I have been thinking about my “Modest Proposal” and what I would really like to do.
First, by now, most of you who have followed my postings probably realize I enjoy the writing process—at least when I have, or can think of, something to say. As my close friend said, after I finally convinced him to look at the blog site, “Some of it is actually interesting.”
I have been writing, professionally or otherwise for more than 30 years. I’ll post my resume sometime in the next week—for those who care.
I have written and have had published one novel (2005). Let’s just say it was not on the NYT’s best seller list, and is now out of print. Vision of Treachery is a murder mystery. Since I have spent much of my life as a pilot, even building my own airplane, the novel incorporates a strong aviation thread. (Anyone interested can order a copy—while supplies last—from me for $10.00 plus postage.) I am tempted to heavily edit/rewrite it and find a publisher. But that would be my “third” major writing goal. (If I did do that, this “first edition” could become a collector’s item! Well, it could!)
Right now, I have two major writing goals in addition to this blog and several travel writing projects.
I have two novels either in progress or in the concept stage. The project that is started (only a couple of chapters drafted) is another murder mystery. The story line is fairly well developed—still plenty of room for the characters to grow, and for the story to twist and turn.
The other project is the subject of my “modest proposal.” Again, I know what I want to write about, even how the overall story is to be constructed—but now I have to develop credible characters and situations that are true to their time periods—and most of all—interesting to readers of historical novels.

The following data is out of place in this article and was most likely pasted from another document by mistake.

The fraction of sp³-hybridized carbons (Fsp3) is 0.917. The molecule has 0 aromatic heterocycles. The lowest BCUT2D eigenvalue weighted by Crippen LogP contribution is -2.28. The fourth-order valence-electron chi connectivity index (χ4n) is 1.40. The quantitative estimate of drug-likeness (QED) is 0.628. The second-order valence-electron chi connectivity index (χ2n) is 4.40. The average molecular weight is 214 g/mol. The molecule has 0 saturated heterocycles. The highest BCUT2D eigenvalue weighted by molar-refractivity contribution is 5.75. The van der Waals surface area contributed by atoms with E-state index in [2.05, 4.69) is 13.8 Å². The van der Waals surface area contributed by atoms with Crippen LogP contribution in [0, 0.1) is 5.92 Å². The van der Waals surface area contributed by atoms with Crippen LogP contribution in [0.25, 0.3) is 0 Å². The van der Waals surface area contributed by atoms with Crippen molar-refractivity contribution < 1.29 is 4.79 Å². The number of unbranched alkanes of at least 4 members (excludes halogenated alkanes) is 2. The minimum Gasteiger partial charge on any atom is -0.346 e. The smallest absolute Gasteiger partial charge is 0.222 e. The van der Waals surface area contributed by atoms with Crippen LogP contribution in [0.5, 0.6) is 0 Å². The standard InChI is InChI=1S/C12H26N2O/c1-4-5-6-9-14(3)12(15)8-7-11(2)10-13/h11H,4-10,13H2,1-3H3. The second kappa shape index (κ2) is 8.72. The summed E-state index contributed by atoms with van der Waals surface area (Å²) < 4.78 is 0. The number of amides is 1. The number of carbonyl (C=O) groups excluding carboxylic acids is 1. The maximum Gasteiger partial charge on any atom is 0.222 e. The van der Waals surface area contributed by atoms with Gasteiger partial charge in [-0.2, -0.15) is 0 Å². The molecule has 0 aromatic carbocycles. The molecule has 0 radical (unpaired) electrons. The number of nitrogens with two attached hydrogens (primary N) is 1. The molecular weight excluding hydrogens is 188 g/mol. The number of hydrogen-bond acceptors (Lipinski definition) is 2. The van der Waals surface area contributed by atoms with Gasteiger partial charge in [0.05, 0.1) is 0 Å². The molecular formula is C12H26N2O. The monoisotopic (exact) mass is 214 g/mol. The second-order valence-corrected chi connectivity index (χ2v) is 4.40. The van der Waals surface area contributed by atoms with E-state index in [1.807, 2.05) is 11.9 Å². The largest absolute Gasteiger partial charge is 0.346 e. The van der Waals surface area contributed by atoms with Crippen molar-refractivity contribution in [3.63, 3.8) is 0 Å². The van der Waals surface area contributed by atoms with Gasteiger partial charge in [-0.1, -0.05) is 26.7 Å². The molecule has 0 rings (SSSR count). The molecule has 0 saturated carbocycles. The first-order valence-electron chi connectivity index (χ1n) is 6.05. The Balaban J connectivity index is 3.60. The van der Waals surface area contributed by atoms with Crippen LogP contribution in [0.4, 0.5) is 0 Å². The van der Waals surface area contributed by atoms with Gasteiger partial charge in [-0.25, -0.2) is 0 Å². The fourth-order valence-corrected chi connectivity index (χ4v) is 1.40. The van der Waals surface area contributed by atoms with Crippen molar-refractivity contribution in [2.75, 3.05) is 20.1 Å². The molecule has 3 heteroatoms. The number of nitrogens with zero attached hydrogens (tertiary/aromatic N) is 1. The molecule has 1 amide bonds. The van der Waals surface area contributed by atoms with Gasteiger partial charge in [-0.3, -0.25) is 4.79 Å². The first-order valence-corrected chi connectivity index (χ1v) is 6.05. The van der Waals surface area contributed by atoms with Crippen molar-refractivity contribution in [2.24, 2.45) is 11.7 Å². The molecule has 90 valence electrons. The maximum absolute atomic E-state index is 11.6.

So, here is my broad concept.
My idea is a historical novel that spans “several” centuries and a string of characters that are somehow connected, either by family or by circumstance, to the land that is Moyseneck Farm.
The book would be a collection of “short stories” (5,000 to 10,000 words). Each story would be set in a generational period of time. The stories will also be linked a contemporary character—in essence, the story teller. The Story Teller would be inspired and motivated by some distinct and precise spark—an historic event, a trinket or artifact, a letter, etc. As the Story Teller contemplates the “spark,” characters and a story come to mind, set in the time contemporary with the “spark.”
The only other constant (at this point) is that the stories will somehow relate to the land, Moyseneck Farm (or as it is known today, The Colonies) and/or the people who (could have) lived on or around that area—even if the story takes them away from there.
The Modified Modest Proposal
This is an initial step toward creating a piece of collaborative fiction, and many details will have to be resolved, but I would like to invite anyone interested in writing, history, story telling, editing, etc., to explore participating in this project.
Here is what I will provide at the outset (keep in mind anything can be modified if needed):
1. A time line and for the novel and a general profile of the characters for each time period.